• You will receive some level of State Pension if you have at least 10 qualifying years of National Insurance contributions
  • Your State Pension will increase every year by whichever is highest of average earnings growth, CPI inflation or 2.5% (known as the 'triple lock')

The State Pension alone is unlikely to be enough to support a comfortable retirement.   The Pensions and Lifetime Savings Association provide some helpful information in this regard - Home - PLSA - Retirement Living Standards. The best thing you can do to supplement this income is invest in a workplace or personal pension during your working life.

Defined contribution pension

If you have a Defined Contribution pension, then your money will accumulate over time, increasing your overall pension fund that you can use during retirement. How big that pot is depends on how much you and your employer(s) contribute to the fund and its investment performance. If you are self- employed then unfortunately you won’t benefit from the boost of an employer funded contribution.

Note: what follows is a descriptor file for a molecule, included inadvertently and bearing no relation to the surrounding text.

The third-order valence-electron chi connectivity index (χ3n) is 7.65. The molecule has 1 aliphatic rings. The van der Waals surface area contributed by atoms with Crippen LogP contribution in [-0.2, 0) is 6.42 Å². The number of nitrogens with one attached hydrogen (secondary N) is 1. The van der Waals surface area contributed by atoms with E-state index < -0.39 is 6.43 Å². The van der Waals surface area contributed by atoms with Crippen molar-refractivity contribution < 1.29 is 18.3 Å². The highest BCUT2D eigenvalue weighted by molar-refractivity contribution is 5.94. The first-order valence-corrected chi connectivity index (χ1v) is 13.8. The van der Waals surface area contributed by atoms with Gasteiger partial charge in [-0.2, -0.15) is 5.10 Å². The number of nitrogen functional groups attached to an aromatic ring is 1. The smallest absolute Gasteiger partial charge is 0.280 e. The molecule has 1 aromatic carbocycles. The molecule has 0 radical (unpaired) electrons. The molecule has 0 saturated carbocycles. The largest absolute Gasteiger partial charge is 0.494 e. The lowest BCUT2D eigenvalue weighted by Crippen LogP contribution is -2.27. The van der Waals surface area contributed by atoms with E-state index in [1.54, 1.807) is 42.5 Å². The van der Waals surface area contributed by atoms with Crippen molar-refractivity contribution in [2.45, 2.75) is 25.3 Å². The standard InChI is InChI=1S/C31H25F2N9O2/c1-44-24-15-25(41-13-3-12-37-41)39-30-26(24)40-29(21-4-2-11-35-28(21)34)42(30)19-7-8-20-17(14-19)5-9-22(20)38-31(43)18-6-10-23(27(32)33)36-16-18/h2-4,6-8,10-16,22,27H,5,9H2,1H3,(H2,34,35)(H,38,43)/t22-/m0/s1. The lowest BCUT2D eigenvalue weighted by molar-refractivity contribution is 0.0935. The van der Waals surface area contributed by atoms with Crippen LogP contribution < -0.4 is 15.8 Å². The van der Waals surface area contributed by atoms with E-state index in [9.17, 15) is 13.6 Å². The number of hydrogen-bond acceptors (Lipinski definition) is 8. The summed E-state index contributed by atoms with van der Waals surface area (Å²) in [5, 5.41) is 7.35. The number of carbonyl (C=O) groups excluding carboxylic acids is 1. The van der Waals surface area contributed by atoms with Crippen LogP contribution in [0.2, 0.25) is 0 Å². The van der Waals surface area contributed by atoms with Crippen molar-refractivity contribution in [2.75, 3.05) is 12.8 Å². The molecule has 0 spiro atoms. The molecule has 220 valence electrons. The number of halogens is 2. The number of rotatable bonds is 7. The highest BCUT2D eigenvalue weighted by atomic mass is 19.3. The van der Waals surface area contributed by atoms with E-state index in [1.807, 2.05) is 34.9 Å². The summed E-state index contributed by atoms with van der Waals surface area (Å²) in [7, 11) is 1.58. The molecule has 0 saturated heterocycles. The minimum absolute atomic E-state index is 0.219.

Defined Contribution pensions (also known as money purchase pensions) can either be a personal pension arranged by you directly with a pension provider or a workplace pension arranged by your employer.

If your Defined Contribution pension is set up through your employer, then your employer usually deducts your contributions from your salary before it is taxed.

Benefits of a Defined Contribution pension include: